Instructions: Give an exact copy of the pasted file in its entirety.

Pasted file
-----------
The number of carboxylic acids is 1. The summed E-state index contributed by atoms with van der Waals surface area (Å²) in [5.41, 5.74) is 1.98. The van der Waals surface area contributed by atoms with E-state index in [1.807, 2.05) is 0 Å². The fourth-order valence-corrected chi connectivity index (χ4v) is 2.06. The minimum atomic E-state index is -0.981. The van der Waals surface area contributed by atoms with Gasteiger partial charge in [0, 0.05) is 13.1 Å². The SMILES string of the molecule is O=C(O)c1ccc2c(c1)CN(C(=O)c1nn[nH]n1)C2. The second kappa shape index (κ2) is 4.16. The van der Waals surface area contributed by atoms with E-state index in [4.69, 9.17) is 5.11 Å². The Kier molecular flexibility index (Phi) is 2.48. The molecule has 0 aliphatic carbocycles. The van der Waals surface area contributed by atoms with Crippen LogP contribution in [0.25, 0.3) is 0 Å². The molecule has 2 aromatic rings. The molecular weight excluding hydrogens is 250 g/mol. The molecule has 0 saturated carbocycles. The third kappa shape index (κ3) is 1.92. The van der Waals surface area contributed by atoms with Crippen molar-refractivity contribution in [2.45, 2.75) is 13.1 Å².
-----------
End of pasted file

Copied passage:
The number of carboxylic acids is 1. The summed E-state index contributed by atoms with van der Waals surface area (Å²) in [5.41, 5.74) is 1.98. The van der Waals surface area contributed by atoms with E-state index in [1.807, 2.05) is 0 Å². The fourth-order valence-corrected chi connectivity index (χ4v) is 2.06. The minimum atomic E-state index is -0.981. The van der Waals surface area contributed by atoms with Gasteiger partial charge in [0, 0.05) is 13.1 Å². The SMILES string of the molecule is O=C(O)c1ccc2c(c1)CN(C(=O)c1nn[nH]n1)C2. The second kappa shape index (κ2) is 4.16. The van der Waals surface area contributed by atoms with E-state index in [4.69, 9.17) is 5.11 Å². The Kier molecular flexibility index (Phi) is 2.48. The molecule has 0 aliphatic carbocycles. The van der Waals surface area contributed by atoms with Crippen LogP contribution in [0.25, 0.3) is 0 Å². The molecule has 2 aromatic rings. The molecular weight excluding hydrogens is 250 g/mol. The molecule has 0 saturated carbocycles. The third kappa shape index (κ3) is 1.92. The van der Waals surface area contributed by atoms with Crippen molar-refractivity contribution in [2.45, 2.75) is 13.1 Å².